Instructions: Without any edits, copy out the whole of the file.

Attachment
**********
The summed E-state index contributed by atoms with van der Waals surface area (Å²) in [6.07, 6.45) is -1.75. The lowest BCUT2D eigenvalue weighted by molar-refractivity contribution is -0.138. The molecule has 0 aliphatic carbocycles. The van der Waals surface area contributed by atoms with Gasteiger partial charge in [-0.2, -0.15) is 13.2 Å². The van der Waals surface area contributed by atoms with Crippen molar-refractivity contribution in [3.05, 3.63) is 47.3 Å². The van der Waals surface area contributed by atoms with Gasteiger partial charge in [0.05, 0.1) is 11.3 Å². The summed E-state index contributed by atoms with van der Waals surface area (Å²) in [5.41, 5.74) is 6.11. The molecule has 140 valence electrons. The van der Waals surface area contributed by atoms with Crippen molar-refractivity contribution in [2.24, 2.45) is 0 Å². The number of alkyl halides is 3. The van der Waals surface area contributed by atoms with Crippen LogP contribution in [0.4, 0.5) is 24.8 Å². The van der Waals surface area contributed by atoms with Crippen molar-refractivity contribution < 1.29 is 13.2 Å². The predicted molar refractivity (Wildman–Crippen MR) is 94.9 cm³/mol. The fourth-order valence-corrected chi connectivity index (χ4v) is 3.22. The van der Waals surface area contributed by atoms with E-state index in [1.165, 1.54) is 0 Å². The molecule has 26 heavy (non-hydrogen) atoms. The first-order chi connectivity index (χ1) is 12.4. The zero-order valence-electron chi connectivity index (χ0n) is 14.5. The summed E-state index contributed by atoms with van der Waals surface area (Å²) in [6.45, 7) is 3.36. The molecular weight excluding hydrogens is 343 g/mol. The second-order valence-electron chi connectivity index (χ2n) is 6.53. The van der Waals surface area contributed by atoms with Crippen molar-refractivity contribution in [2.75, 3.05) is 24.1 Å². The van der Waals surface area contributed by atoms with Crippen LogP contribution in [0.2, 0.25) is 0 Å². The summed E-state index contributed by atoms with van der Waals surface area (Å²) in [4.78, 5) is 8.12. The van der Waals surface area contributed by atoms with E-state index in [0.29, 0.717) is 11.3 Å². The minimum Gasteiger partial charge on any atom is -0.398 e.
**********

The summed E-state index contributed by atoms with van der Waals surface area (Å²) in [6.07, 6.45) is -1.75. The lowest BCUT2D eigenvalue weighted by molar-refractivity contribution is -0.138. The molecule has 0 aliphatic carbocycles. The van der Waals surface area contributed by atoms with Gasteiger partial charge in [-0.2, -0.15) is 13.2 Å². The van der Waals surface area contributed by atoms with Crippen molar-refractivity contribution in [3.05, 3.63) is 47.3 Å². The van der Waals surface area contributed by atoms with Gasteiger partial charge in [0.05, 0.1) is 11.3 Å². The summed E-state index contributed by atoms with van der Waals surface area (Å²) in [5.41, 5.74) is 6.11. The molecule has 140 valence electrons. The van der Waals surface area contributed by atoms with Crippen molar-refractivity contribution in [2.24, 2.45) is 0 Å². The number of alkyl halides is 3. The van der Waals surface area contributed by atoms with Crippen LogP contribution in [0.4, 0.5) is 24.8 Å². The van der Waals surface area contributed by atoms with Crippen molar-refractivity contribution < 1.29 is 13.2 Å². The predicted molar refractivity (Wildman–Crippen MR) is 94.9 cm³/mol. The fourth-order valence-corrected chi connectivity index (χ4v) is 3.22. The van der Waals surface area contributed by atoms with E-state index in [1.165, 1.54) is 0 Å². The molecule has 26 heavy (non-hydrogen) atoms. The first-order chi connectivity index (χ1) is 12.4. The zero-order valence-electron chi connectivity index (χ0n) is 14.5. The summed E-state index contributed by atoms with van der Waals surface area (Å²) in [6.45, 7) is 3.36. The molecular weight excluding hydrogens is 343 g/mol. The second-order valence-electron chi connectivity index (χ2n) is 6.53. The van der Waals surface area contributed by atoms with Crippen molar-refractivity contribution in [2.75, 3.05) is 24.1 Å². The van der Waals surface area contributed by atoms with Crippen LogP contribution in [0.2, 0.25) is 0 Å². The summed E-state index contributed by atoms with van der Waals surface area (Å²) in [4.78, 5) is 8.12. The van der Waals surface area contributed by atoms with E-state index in [0.29, 0.717) is 11.3 Å². The minimum Gasteiger partial charge on any atom is -0.398 e.